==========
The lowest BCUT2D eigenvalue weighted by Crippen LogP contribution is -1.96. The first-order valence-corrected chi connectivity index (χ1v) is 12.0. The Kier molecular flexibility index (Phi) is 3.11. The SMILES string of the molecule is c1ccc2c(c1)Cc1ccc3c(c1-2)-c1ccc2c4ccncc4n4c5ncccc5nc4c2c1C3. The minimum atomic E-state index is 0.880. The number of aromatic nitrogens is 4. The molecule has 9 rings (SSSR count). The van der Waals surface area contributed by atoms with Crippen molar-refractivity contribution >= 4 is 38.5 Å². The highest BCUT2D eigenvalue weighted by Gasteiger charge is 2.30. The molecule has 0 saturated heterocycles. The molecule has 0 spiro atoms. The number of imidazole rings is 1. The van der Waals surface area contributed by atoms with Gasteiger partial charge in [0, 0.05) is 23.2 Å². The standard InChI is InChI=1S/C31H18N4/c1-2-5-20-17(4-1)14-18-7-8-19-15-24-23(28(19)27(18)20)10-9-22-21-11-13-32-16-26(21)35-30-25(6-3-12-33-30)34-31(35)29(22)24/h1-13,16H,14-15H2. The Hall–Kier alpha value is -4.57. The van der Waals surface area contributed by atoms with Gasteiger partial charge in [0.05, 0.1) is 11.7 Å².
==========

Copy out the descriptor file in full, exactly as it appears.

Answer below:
The lowest BCUT2D eigenvalue weighted by Crippen LogP contribution is -1.96. The first-order valence-corrected chi connectivity index (χ1v) is 12.0. The Kier molecular flexibility index (Phi) is 3.11. The SMILES string of the molecule is c1ccc2c(c1)Cc1ccc3c(c1-2)-c1ccc2c4ccncc4n4c5ncccc5nc4c2c1C3. The minimum atomic E-state index is 0.880. The number of aromatic nitrogens is 4. The molecule has 9 rings (SSSR count). The van der Waals surface area contributed by atoms with Crippen molar-refractivity contribution >= 4 is 38.5 Å². The highest BCUT2D eigenvalue weighted by Gasteiger charge is 2.30. The molecule has 0 saturated heterocycles. The molecule has 0 spiro atoms. The number of imidazole rings is 1. The van der Waals surface area contributed by atoms with Gasteiger partial charge in [0, 0.05) is 23.2 Å². The standard InChI is InChI=1S/C31H18N4/c1-2-5-20-17(4-1)14-18-7-8-19-15-24-23(28(19)27(18)20)10-9-22-21-11-13-32-16-26(21)35-30-25(6-3-12-33-30)34-31(35)29(22)24/h1-13,16H,14-15H2. The Hall–Kier alpha value is -4.57. The van der Waals surface area contributed by atoms with Gasteiger partial charge in [0.05, 0.1) is 11.7 Å².